His tame sweetheart is a widow, and wears a bit of black worsted round her leg; she laments most piteously, but it’s all mere talk and stuff!

 

10:55 am. Read another translation, just to make sure the nuances are consistent. Crow still snuffs it.

 

11:16 am. Turn my attention to the Shelley Duvall “Faerie Tale Theatre” adaptation. It is eighties-tastic.

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11:46 am. Knowing that Blythe grew up with this series explains a few things about her.

 

11:58 am. I would make a GREAT Robber Girl. Don’t tell me otherwise.

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12:03 pm. Well, that’s creepy as f***.

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12:27 pm. Lunch of grilled cheese and corn chips, because I’m seven.

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1:21 pm. Back to it with another eighties-tastic adaptation…

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Ripley!

 

1:36 pm. Sigourney Weaver does ALL the voices in this. The characters’ lips don’t even move. It’s like an audiobook with accompanying pictures. I guess that’s ONE way to cut costs. That said, she has a very versatile voice. Start pondering what audio roles I would write for her.

 

2:02 pm. Pull out whiteboard. Assemble a skeletal plot. Tally up characters. Request final instructions from project lead before writing starts.

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2:16 pm. Attend to dayjob costumes, because EVERYTHING is getting washed this weekend.

I'm told the appearance of Victorian garments in our laundry room makes me a cool housemate.

I’m told the appearance of Victorian garments in our laundry room makes me a cool housemate.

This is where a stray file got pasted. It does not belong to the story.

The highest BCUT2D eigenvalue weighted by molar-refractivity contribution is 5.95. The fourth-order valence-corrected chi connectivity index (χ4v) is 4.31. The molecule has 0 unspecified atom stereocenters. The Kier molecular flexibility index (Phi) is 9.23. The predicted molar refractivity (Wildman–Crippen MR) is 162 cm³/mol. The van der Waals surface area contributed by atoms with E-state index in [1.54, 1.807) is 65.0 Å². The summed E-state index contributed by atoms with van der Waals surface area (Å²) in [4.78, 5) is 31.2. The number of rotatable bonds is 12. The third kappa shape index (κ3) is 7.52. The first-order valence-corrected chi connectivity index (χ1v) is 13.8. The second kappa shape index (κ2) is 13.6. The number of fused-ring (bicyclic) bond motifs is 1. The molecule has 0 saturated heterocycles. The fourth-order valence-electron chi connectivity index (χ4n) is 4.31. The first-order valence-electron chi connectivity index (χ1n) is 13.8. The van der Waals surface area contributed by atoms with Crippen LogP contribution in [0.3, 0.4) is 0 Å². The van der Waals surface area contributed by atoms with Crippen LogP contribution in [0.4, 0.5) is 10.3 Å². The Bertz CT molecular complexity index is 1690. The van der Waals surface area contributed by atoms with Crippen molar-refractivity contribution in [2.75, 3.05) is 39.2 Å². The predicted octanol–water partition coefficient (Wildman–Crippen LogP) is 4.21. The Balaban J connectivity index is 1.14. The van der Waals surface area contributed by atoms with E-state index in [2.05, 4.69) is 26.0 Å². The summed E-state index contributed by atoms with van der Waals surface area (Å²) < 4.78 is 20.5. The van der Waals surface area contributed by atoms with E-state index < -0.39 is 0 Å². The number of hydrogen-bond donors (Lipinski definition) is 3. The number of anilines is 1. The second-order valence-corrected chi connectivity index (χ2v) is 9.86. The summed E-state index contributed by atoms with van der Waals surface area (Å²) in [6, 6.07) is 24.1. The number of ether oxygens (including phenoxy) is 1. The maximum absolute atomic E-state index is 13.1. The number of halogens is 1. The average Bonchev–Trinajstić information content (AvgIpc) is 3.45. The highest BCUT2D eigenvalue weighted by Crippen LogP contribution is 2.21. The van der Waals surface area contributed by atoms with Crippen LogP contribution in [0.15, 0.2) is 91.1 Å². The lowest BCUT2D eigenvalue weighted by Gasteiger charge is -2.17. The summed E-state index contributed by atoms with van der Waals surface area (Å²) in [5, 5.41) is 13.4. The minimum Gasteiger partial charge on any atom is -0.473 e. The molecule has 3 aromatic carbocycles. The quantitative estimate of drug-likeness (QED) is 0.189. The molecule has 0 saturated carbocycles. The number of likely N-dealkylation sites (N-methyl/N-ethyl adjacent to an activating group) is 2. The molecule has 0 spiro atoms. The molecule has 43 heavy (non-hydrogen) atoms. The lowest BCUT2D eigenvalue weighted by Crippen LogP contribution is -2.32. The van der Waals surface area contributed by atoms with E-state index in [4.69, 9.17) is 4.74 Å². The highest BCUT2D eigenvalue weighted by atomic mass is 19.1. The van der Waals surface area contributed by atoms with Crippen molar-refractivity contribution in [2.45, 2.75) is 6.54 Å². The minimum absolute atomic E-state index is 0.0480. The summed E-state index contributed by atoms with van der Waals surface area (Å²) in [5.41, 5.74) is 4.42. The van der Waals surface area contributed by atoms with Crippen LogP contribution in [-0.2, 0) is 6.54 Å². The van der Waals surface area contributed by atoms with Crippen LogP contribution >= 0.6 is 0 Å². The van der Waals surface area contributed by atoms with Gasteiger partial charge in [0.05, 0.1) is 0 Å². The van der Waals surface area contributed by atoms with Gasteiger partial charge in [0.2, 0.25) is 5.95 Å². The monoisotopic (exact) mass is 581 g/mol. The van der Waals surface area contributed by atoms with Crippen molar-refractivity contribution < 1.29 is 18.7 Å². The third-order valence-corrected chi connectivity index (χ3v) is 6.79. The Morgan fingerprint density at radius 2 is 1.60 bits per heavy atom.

3:52 pm. Still waiting. Gripped by sudden anxiety regarding garret’s cleanliness (or lack thereof). Clean furiously. Admire new Pine-Sol floor cleaner. I can indeed both see AND smell a difference!

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5:27 pm. Writing will begin post-dinner: pasta, rapini, tomatoes, and mussels. I like these sorts of meals because it looks like something an adult might eat, but takes like, 15 minutes to make.

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6:02 pm. Sit at desk. How the f*** long is this meant to be, anyway? How long was the other pantomime I wrote?

 

6:16 pm. Frolic about on Twitter.

 

6:31 pm. OKAY WE’RE STARTING NOW.

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6:35 pm. Stare at screen. Realize I have no idea how to start. And I only have ten pages, tops. Softly mutter, “Tabarnac.”

 

6:36 pm. Frolic about on Twitter.

 

7:01 pm. It’s okay, it’s okay, we can do this. Make it through an excruciating first page. Then I find my rhythm. Writing feels a bit like building a house of cards: it’s taking shape, you’ve got the groove, it’s great – and it also feels like it’s a breath away from collapsing around your ears.

 

7:22 pm. Can I make a reference to every song on the Frozen soundtrack? Only one way to find out.

 

8:46 pm. Audio break, because I realize I forgot to send Lauren our Words of a Feather audio.

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Episode Two – coming soon!

 

9:11 pm. Back to the script. It’s either fine or dreadful. I’m not sure which, but we’ll keep going.

 

10:07 pm. AHAHAHA I HAVE FINISHED. ALL SHALL LOVE ME AND DESPAIR.

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“The ending should be really sweet, you know?” I WILL MAKE IT HAPPEN.

 

10:08 pm. Text Blythe.

 

10:19 pm. Internet woes. Call Bell and express my displeasure again. While waiting, quickly scan script and fix most egregiously bad prose. Decide that it’s pretty good for a first bash-through.

 

10:54 pm. Finally manage to send script off.

 

11:16 pm. “Katie this is fabulous!”

 

11:17 pm. Accept praise. Mentally start making edits. (Gerda should possibly not say, “Really?” three times in a row.)

 

11:30 pm. Frolic about on Twitter.

 

11:47 pm. Sleep.

 

And that’s how I wrote a treatment of The Snow Queen in a day. Again, my writing days don’t always look like this. Perhaps in the off-season, we’ll try this again… 😉

-KT

What I’m Listening To This Week

This piece floated through my head this week – appropriate enough for Remembrance Day on Friday, I suppose. It’s a lovely choral setting of Christina Rossetti’s poem, “Remember.” Pieces like this really should be treated like monologues: there’s a dramatic arc, intention, a goal and change. This choir gets that across pretty well – particularly in the rising urgency around 1:25.